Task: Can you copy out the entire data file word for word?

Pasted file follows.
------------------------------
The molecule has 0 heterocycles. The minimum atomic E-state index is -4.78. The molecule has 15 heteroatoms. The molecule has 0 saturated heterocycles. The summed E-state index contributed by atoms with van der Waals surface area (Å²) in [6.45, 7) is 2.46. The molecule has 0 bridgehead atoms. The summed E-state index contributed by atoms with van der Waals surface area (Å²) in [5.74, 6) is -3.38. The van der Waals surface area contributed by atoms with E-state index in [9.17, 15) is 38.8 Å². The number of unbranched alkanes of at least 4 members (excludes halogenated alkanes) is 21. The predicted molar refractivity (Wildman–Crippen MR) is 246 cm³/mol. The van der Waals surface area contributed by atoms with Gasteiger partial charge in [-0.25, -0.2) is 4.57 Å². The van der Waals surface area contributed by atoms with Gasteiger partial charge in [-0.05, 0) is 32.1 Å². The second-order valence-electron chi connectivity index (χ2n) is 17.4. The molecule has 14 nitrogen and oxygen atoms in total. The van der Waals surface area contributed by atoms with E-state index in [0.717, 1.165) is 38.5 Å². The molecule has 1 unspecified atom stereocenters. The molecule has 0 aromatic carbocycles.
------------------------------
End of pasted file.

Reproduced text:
The molecule has 0 heterocycles. The minimum atomic E-state index is -4.78. The molecule has 15 heteroatoms. The molecule has 0 saturated heterocycles. The summed E-state index contributed by atoms with van der Waals surface area (Å²) in [6.45, 7) is 2.46. The molecule has 0 bridgehead atoms. The summed E-state index contributed by atoms with van der Waals surface area (Å²) in [5.74, 6) is -3.38. The van der Waals surface area contributed by atoms with E-state index in [9.17, 15) is 38.8 Å². The number of unbranched alkanes of at least 4 members (excludes halogenated alkanes) is 21. The predicted molar refractivity (Wildman–Crippen MR) is 246 cm³/mol. The van der Waals surface area contributed by atoms with Gasteiger partial charge in [-0.25, -0.2) is 4.57 Å². The van der Waals surface area contributed by atoms with Gasteiger partial charge in [-0.05, 0) is 32.1 Å². The second-order valence-electron chi connectivity index (χ2n) is 17.4. The molecule has 14 nitrogen and oxygen atoms in total. The van der Waals surface area contributed by atoms with E-state index in [0.717, 1.165) is 38.5 Å². The molecule has 1 unspecified atom stereocenters. The molecule has 0 aromatic carbocycles.